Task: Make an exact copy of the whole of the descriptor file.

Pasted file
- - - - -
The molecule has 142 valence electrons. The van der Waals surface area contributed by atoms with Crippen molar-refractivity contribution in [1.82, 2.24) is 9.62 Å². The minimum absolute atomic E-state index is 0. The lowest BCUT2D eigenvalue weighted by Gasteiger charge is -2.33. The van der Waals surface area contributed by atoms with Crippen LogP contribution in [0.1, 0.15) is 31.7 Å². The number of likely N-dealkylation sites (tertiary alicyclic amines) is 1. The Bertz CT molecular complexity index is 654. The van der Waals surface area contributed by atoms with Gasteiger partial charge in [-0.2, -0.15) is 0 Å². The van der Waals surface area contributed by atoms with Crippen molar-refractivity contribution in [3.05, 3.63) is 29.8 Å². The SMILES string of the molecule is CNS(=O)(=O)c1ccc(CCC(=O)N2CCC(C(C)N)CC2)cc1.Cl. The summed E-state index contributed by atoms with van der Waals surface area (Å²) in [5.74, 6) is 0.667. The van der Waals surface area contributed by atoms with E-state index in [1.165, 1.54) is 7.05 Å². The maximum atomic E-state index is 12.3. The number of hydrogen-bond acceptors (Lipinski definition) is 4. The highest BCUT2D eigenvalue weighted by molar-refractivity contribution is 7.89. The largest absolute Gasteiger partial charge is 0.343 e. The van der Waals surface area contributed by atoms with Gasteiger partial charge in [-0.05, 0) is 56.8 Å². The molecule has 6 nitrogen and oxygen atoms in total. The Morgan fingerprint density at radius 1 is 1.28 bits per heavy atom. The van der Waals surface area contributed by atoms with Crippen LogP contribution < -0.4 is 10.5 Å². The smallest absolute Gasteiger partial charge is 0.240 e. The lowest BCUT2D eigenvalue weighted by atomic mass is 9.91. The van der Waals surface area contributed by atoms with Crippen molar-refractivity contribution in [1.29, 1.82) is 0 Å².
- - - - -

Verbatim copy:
The molecule has 142 valence electrons. The van der Waals surface area contributed by atoms with Crippen molar-refractivity contribution in [1.82, 2.24) is 9.62 Å². The minimum absolute atomic E-state index is 0. The lowest BCUT2D eigenvalue weighted by Gasteiger charge is -2.33. The van der Waals surface area contributed by atoms with Crippen LogP contribution in [0.1, 0.15) is 31.7 Å². The number of likely N-dealkylation sites (tertiary alicyclic amines) is 1. The Bertz CT molecular complexity index is 654. The van der Waals surface area contributed by atoms with Gasteiger partial charge in [-0.2, -0.15) is 0 Å². The van der Waals surface area contributed by atoms with Crippen molar-refractivity contribution in [3.05, 3.63) is 29.8 Å². The SMILES string of the molecule is CNS(=O)(=O)c1ccc(CCC(=O)N2CCC(C(C)N)CC2)cc1.Cl. The summed E-state index contributed by atoms with van der Waals surface area (Å²) in [5.74, 6) is 0.667. The van der Waals surface area contributed by atoms with E-state index in [1.165, 1.54) is 7.05 Å². The maximum atomic E-state index is 12.3. The number of hydrogen-bond acceptors (Lipinski definition) is 4. The highest BCUT2D eigenvalue weighted by molar-refractivity contribution is 7.89. The largest absolute Gasteiger partial charge is 0.343 e. The van der Waals surface area contributed by atoms with Gasteiger partial charge in [-0.05, 0) is 56.8 Å². The molecule has 6 nitrogen and oxygen atoms in total. The Morgan fingerprint density at radius 1 is 1.28 bits per heavy atom. The van der Waals surface area contributed by atoms with Crippen LogP contribution < -0.4 is 10.5 Å². The smallest absolute Gasteiger partial charge is 0.240 e. The lowest BCUT2D eigenvalue weighted by atomic mass is 9.91. The van der Waals surface area contributed by atoms with Crippen molar-refractivity contribution in [1.29, 1.82) is 0 Å².